Earlier this week, the German football journalist Ronald Reng has asked a question that concerns all football fans and supporters. Could it be that there is too much football? Could it be that other sports are pushed away by soccer?
His point needs some further context.
Last Sunday the citizens of Hamburg were asked to vote whether or not they want the city to apply to become a host city candidate for the 2024 Olympics. The result was that a small majority voted against the application. They did so with some justification. Their reasoning was to vote against Olympic Games but for their city to be refurbished. They voted for urban redevelopment instead of glitzy new venues that may become white elephants as soon as the Olympic Flame has been extinguished. This sounds a very reasonable No. And it surely is.
Recent incarnations of the Olympics have shown that the Games are nothing but megalomaniac events that burden the tax payers excessively for no evident benefit to the public. On top of that there appears to be a general mistrust towards international sporting organizations such as FIFA and IOC.
Reng argued somewhat differently.
His point is that the no campaign won because any other sports except do not interest the public any more. At first glance this may be true. Any look in any newspaper – online or printed – will confirm Reng’s view. Football dominates the sports pages and often spreads into other sections. Rarely does this happen to other sports, only during peak times, this changes, mostly when a major sporting event takes place … such as the Olympics, Tour de France, the Athletic World Championships (provided of course Usain Bolt is participating).
The television schedule for German terrestrial channels ARD and ZDF sees more than two hours given to football; the Sportschau at 6:30pm begins this football feast before the Sportstudio concludes the sporting day. Both formats no longer deserve to be called anything connected with sport but should be re-named in Fussballschau and Fussballstudio respectively. The former is presenting exclusively football, the latter features other sports in less than 2 minutes at the end of the show.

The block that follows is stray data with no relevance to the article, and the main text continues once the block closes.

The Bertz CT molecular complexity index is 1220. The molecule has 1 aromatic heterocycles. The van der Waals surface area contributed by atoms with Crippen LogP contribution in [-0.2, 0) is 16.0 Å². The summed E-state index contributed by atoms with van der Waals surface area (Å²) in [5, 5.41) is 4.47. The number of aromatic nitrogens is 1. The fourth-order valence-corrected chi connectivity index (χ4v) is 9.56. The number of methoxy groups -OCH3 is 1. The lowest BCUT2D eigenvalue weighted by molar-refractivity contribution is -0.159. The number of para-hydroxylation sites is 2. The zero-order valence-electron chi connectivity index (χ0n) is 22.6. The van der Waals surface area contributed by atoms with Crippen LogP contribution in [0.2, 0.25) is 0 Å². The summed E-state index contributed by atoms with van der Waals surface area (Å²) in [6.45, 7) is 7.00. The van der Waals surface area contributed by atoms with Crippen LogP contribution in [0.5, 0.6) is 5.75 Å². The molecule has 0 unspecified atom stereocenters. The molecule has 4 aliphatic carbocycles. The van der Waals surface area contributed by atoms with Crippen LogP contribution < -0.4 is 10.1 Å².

Across the Channel Sky Sports is based upon football; transfer deadline day is a beacon in their programme schedule in January and August.
The argument Ronald Reng brings forward bears some truth. Football is everywhere and can be consumed at any time on any day. The existence of this very blog is proof to that. Part of this ubiquity is football’s simplicity and the simple fact that in most games the outcome is unclear. However, in recent years the Champions League has become utterly predictable as have the national leagues in Europe. Football’s predominant position in Germany is due to the support it receives from the state, which has also prevented it being sold off to pay-per-view channels as it happened in England. Though this did not stop the number of subscriptions for Sky to go through the roof in the UK.
And yet, it is not always football’s fault. Handball for instance is Germany’s top indoor sport, on a level with Test Cricket in England. Yet they decided to sell off their television rights to small sports channels. This of course limits the presence of Handball in the public mind. He adds that Olympic disciplines simply do not get enough interest. This surely is not true when considering the millions of viewers who tune in every time there is an Olympic event, either winter or summer.
Finally, he sees the media as guilty parties. Of course, he is right. Over years, decades even television and newspapers have pushed football and squeezed other sports out of the picture, except for short periods of time. Part of that is in the nature of the football season which commences in late August – just after the summer holidays and concludes in time before we take off to another stint of sun bathing or conquering the beaches.
Either way you turn it, Reng has a point and he is wrong. Football is incredibly popular but to hold this against football and accusing the sport and the surrounding business of pushing other sports aside is too simple. Olympic sports still interest and more importantly, they matter. Just as with the amount of news increasing and thus creating a feeling of being overwhelmed, football could do with a lot less hot air and fuss to focus on what matters most: 22 playing, trying to score a goal, winning a game.
Ronald Reng is a German sports journalist and author of a number of very good books. Among them are the Keeper Of Dreams and a biography of Robert Enke. He is also on facebook.